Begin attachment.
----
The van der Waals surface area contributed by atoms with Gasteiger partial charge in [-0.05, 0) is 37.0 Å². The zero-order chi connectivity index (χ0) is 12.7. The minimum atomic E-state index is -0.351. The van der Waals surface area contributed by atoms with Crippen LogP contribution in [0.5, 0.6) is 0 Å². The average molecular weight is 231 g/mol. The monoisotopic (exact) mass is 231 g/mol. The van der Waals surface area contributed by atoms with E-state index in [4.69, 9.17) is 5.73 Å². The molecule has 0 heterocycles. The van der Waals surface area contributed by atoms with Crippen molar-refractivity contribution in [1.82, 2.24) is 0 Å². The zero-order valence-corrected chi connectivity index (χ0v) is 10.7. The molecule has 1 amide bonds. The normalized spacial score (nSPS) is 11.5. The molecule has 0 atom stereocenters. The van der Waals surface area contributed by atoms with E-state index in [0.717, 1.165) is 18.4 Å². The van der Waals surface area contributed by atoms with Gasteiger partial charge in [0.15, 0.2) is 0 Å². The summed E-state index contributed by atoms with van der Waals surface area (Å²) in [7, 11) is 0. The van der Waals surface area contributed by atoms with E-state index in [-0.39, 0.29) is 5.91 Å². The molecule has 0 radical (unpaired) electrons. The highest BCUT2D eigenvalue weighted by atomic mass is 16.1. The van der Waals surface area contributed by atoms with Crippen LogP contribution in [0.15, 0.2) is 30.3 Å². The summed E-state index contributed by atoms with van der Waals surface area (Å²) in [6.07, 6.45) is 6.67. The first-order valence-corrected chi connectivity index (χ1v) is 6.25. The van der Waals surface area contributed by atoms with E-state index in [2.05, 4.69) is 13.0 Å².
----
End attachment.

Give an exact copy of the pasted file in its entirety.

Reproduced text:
The van der Waals surface area contributed by atoms with Gasteiger partial charge in [-0.05, 0) is 37.0 Å². The zero-order chi connectivity index (χ0) is 12.7. The minimum atomic E-state index is -0.351. The van der Waals surface area contributed by atoms with Crippen LogP contribution in [0.5, 0.6) is 0 Å². The average molecular weight is 231 g/mol. The monoisotopic (exact) mass is 231 g/mol. The van der Waals surface area contributed by atoms with E-state index in [4.69, 9.17) is 5.73 Å². The molecule has 0 heterocycles. The van der Waals surface area contributed by atoms with Crippen molar-refractivity contribution in [1.82, 2.24) is 0 Å². The zero-order valence-corrected chi connectivity index (χ0v) is 10.7. The molecule has 1 amide bonds. The normalized spacial score (nSPS) is 11.5. The molecule has 0 atom stereocenters. The van der Waals surface area contributed by atoms with E-state index in [0.717, 1.165) is 18.4 Å². The van der Waals surface area contributed by atoms with Gasteiger partial charge in [0.15, 0.2) is 0 Å². The summed E-state index contributed by atoms with van der Waals surface area (Å²) in [7, 11) is 0. The van der Waals surface area contributed by atoms with E-state index in [-0.39, 0.29) is 5.91 Å². The molecule has 0 radical (unpaired) electrons. The highest BCUT2D eigenvalue weighted by atomic mass is 16.1. The van der Waals surface area contributed by atoms with Crippen LogP contribution in [0.15, 0.2) is 30.3 Å². The summed E-state index contributed by atoms with van der Waals surface area (Å²) in [6.07, 6.45) is 6.67. The first-order valence-corrected chi connectivity index (χ1v) is 6.25. The van der Waals surface area contributed by atoms with E-state index in [2.05, 4.69) is 13.0 Å².